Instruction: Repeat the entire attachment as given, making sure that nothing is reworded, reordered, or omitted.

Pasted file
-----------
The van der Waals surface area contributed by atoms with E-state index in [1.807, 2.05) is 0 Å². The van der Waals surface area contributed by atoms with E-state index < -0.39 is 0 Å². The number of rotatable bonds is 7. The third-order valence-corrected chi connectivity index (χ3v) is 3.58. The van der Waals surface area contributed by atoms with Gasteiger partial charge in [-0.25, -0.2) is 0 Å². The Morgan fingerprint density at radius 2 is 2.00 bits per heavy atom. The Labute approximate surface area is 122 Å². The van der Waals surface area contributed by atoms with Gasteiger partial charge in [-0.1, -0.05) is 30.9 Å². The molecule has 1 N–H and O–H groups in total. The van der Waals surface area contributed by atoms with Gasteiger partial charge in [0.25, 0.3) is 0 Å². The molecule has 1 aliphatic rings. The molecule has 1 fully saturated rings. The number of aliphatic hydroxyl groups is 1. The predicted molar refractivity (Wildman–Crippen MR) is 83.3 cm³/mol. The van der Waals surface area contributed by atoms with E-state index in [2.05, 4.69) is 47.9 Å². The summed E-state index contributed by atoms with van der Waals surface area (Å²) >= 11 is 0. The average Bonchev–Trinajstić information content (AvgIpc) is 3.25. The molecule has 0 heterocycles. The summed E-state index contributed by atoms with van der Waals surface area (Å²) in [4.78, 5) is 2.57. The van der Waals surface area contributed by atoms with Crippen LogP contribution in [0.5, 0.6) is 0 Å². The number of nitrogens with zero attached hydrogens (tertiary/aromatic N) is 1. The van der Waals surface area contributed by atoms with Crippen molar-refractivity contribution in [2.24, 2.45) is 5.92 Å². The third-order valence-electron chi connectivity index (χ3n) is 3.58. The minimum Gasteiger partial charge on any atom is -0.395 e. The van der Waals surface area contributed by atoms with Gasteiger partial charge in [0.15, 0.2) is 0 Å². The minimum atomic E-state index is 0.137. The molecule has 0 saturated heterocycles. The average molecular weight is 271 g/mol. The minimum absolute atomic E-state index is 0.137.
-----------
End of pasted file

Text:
The van der Waals surface area contributed by atoms with E-state index in [1.807, 2.05) is 0 Å². The van der Waals surface area contributed by atoms with E-state index < -0.39 is 0 Å². The number of rotatable bonds is 7. The third-order valence-corrected chi connectivity index (χ3v) is 3.58. The van der Waals surface area contributed by atoms with Gasteiger partial charge in [-0.25, -0.2) is 0 Å². The Morgan fingerprint density at radius 2 is 2.00 bits per heavy atom. The Labute approximate surface area is 122 Å². The van der Waals surface area contributed by atoms with Gasteiger partial charge in [-0.1, -0.05) is 30.9 Å². The molecule has 1 N–H and O–H groups in total. The van der Waals surface area contributed by atoms with Gasteiger partial charge in [0.25, 0.3) is 0 Å². The molecule has 1 aliphatic rings. The molecule has 1 fully saturated rings. The number of aliphatic hydroxyl groups is 1. The predicted molar refractivity (Wildman–Crippen MR) is 83.3 cm³/mol. The van der Waals surface area contributed by atoms with E-state index in [2.05, 4.69) is 47.9 Å². The summed E-state index contributed by atoms with van der Waals surface area (Å²) >= 11 is 0. The average Bonchev–Trinajstić information content (AvgIpc) is 3.25. The molecule has 0 heterocycles. The summed E-state index contributed by atoms with van der Waals surface area (Å²) in [4.78, 5) is 2.57. The van der Waals surface area contributed by atoms with Crippen LogP contribution in [0.5, 0.6) is 0 Å². The number of nitrogens with zero attached hydrogens (tertiary/aromatic N) is 1. The van der Waals surface area contributed by atoms with Crippen molar-refractivity contribution in [2.24, 2.45) is 5.92 Å². The third-order valence-electron chi connectivity index (χ3n) is 3.58. The minimum Gasteiger partial charge on any atom is -0.395 e. The van der Waals surface area contributed by atoms with Gasteiger partial charge in [0.15, 0.2) is 0 Å². The minimum atomic E-state index is 0.137. The molecule has 0 saturated heterocycles. The average molecular weight is 271 g/mol. The minimum absolute atomic E-state index is 0.137.